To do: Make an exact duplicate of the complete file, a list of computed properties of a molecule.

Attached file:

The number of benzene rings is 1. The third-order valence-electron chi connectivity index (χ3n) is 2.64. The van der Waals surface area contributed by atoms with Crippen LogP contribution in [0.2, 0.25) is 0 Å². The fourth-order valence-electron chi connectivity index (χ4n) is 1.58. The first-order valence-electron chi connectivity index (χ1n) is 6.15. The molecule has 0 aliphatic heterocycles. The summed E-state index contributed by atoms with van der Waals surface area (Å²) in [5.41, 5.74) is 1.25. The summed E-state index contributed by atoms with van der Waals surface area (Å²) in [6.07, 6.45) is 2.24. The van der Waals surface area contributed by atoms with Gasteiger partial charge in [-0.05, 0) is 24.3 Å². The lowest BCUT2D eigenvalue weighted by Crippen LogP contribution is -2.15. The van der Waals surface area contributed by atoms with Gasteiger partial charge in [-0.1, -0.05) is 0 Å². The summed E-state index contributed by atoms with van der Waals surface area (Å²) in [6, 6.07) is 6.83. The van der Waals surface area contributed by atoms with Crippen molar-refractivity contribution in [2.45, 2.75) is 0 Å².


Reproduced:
The number of benzene rings is 1. The third-order valence-electron chi connectivity index (χ3n) is 2.64. The van der Waals surface area contributed by atoms with Crippen LogP contribution in [0.2, 0.25) is 0 Å². The fourth-order valence-electron chi connectivity index (χ4n) is 1.58. The first-order valence-electron chi connectivity index (χ1n) is 6.15. The molecule has 0 aliphatic heterocycles. The summed E-state index contributed by atoms with van der Waals surface area (Å²) in [5.41, 5.74) is 1.25. The summed E-state index contributed by atoms with van der Waals surface area (Å²) in [6.07, 6.45) is 2.24. The van der Waals surface area contributed by atoms with Gasteiger partial charge in [-0.05, 0) is 24.3 Å². The lowest BCUT2D eigenvalue weighted by Crippen LogP contribution is -2.15. The van der Waals surface area contributed by atoms with Gasteiger partial charge in [-0.1, -0.05) is 0 Å². The summed E-state index contributed by atoms with van der Waals surface area (Å²) in [6, 6.07) is 6.83. The van der Waals surface area contributed by atoms with Crippen molar-refractivity contribution in [2.45, 2.75) is 0 Å².